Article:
Yuguda meets Buhari, says some pastoralists are criminals
The Imo State Police Command yesterday confirmed that a suspected herdsman was arrested with a sack of bullets at Obudi Agwa Community in Ohaji/Egbema Council of the state.
Its Police Public Relations Officer (PPRO), Orlando Godson Ikeokwu, a Superintendent of Police, who confirmed the incident, said the suspect has been detained as investigation continues.
“It is true. I can confirm that the suspect has been arrested and detained, while investigation is ongoing,” he said.
Traditional ruler of the community where the suspect was apprehended, Eze Ignatius Assor, told journalists that the suspect was arrested by his subjects and handed over to the police Area Command in Egbema, saying herders’ cattle had destroyed crops in the area.
He lamented that the people of the area now live in fear, urging security agencies to act fast and secure lives and property of the Obudi Agwa people.
Besides, a former Governor of Bauchi State, Isa Yuguda met with President Muhammadu Buhari at the Presidential Villa, Abuja yesterday after which he declared that some herders crisscrossing parts of the country were criminals.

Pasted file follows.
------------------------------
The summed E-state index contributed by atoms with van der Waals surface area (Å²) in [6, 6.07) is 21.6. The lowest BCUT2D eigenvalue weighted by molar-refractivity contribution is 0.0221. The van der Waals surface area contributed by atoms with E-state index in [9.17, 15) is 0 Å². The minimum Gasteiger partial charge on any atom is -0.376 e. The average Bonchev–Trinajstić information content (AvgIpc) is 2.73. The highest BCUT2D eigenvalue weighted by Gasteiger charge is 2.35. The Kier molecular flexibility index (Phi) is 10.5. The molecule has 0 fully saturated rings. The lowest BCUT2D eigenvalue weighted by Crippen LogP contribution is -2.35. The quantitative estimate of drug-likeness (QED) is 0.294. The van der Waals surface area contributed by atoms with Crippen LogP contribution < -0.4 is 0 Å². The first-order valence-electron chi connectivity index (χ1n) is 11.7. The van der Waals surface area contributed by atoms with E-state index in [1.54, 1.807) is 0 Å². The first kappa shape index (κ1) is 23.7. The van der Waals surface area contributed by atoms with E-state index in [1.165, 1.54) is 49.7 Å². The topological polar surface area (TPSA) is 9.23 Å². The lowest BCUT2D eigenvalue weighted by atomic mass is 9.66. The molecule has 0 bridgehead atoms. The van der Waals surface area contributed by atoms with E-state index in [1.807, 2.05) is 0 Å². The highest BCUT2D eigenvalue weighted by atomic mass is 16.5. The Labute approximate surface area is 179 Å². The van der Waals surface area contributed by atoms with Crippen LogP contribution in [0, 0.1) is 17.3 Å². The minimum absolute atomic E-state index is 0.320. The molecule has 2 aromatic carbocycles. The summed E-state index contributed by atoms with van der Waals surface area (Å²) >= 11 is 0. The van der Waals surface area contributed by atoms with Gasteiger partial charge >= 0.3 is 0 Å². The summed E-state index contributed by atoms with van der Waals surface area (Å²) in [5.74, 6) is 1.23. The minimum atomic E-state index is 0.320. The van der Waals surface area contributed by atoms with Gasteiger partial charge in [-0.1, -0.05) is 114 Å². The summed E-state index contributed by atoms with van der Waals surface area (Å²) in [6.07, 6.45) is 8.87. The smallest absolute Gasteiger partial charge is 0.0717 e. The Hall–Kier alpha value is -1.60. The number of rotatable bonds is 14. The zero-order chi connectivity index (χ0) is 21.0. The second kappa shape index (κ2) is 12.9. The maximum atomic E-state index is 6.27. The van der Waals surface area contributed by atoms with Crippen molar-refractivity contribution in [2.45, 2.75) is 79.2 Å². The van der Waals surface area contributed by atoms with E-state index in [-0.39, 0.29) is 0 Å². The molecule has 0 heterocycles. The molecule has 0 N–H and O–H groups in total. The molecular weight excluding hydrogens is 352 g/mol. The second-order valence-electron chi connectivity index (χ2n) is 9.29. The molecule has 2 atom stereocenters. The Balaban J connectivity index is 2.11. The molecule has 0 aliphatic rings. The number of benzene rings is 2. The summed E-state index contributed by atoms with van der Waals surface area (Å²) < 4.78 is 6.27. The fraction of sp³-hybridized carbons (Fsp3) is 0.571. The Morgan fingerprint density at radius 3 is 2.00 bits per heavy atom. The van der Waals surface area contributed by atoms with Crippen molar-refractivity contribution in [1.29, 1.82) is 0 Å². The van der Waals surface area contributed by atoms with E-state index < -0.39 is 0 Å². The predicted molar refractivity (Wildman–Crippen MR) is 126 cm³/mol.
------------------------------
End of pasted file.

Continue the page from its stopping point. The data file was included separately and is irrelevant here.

He, however, cautioned that it would be unfair for Nigerians to criminalise all herdsmen, maintaining that most of them were only carrying out their legitimate trade across the country, describing them as generally peaceful.
Yuguda spoke on the insecurity challenges in the country while fielding questions from State House Correspondents, adding: “We know there are quite a number of them that are criminals, but criminalising all herdsmen, I think, is unfair, because they have been peaceful people.”
He attributed herders-farmers crisis to shrinking land and grazing reserves, as well as competition due to the country’s increasing population.
“Of course, there has been competition for land. If 60 million people were occupying the land in the 1960s, today we have over 200 million.
“All the cattle routes that were established by the British colonialists have all been closed down because of human habitations, and of course even the grazing reserves have been taken over by farmlands as population keeps growing.
“So, some of these criminals would have taken advantage of what has been happening and unleashing mayhem on our people, but that is not acceptable,” he stated.
Yuguda also decried banditry in parts of the country, attributing the development to challenges associated with migration on the African continent.